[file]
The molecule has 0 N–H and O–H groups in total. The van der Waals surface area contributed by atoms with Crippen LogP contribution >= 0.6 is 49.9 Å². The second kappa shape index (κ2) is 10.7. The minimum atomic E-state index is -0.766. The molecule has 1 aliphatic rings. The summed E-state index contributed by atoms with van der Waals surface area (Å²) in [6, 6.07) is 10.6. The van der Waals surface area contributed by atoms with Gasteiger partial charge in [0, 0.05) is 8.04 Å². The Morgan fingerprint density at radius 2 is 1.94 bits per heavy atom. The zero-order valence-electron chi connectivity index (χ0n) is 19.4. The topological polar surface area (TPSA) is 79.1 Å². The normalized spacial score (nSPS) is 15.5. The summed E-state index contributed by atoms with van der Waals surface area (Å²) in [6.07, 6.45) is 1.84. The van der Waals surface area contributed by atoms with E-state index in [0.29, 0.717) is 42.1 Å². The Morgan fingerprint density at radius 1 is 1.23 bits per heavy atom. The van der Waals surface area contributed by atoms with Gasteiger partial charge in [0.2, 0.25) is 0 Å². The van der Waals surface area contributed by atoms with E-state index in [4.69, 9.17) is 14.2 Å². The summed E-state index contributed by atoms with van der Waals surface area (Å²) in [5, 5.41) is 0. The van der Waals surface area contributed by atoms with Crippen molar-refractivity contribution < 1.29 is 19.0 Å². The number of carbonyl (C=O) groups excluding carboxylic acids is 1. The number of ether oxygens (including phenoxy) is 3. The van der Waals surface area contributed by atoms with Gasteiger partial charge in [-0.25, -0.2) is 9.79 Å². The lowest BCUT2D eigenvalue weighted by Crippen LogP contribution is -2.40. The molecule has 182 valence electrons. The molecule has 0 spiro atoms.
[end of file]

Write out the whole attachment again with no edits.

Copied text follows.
The molecule has 0 N–H and O–H groups in total. The van der Waals surface area contributed by atoms with Crippen LogP contribution >= 0.6 is 49.9 Å². The second kappa shape index (κ2) is 10.7. The minimum atomic E-state index is -0.766. The molecule has 1 aliphatic rings. The summed E-state index contributed by atoms with van der Waals surface area (Å²) in [6, 6.07) is 10.6. The van der Waals surface area contributed by atoms with Gasteiger partial charge in [0, 0.05) is 8.04 Å². The Morgan fingerprint density at radius 2 is 1.94 bits per heavy atom. The zero-order valence-electron chi connectivity index (χ0n) is 19.4. The topological polar surface area (TPSA) is 79.1 Å². The normalized spacial score (nSPS) is 15.5. The summed E-state index contributed by atoms with van der Waals surface area (Å²) in [6.07, 6.45) is 1.84. The van der Waals surface area contributed by atoms with E-state index in [0.29, 0.717) is 42.1 Å². The Morgan fingerprint density at radius 1 is 1.23 bits per heavy atom. The van der Waals surface area contributed by atoms with Gasteiger partial charge in [0.2, 0.25) is 0 Å². The van der Waals surface area contributed by atoms with E-state index in [4.69, 9.17) is 14.2 Å². The summed E-state index contributed by atoms with van der Waals surface area (Å²) in [5, 5.41) is 0. The van der Waals surface area contributed by atoms with Crippen molar-refractivity contribution < 1.29 is 19.0 Å². The number of carbonyl (C=O) groups excluding carboxylic acids is 1. The number of ether oxygens (including phenoxy) is 3. The van der Waals surface area contributed by atoms with Gasteiger partial charge in [-0.25, -0.2) is 9.79 Å². The lowest BCUT2D eigenvalue weighted by Crippen LogP contribution is -2.40. The molecule has 182 valence electrons. The molecule has 0 spiro atoms.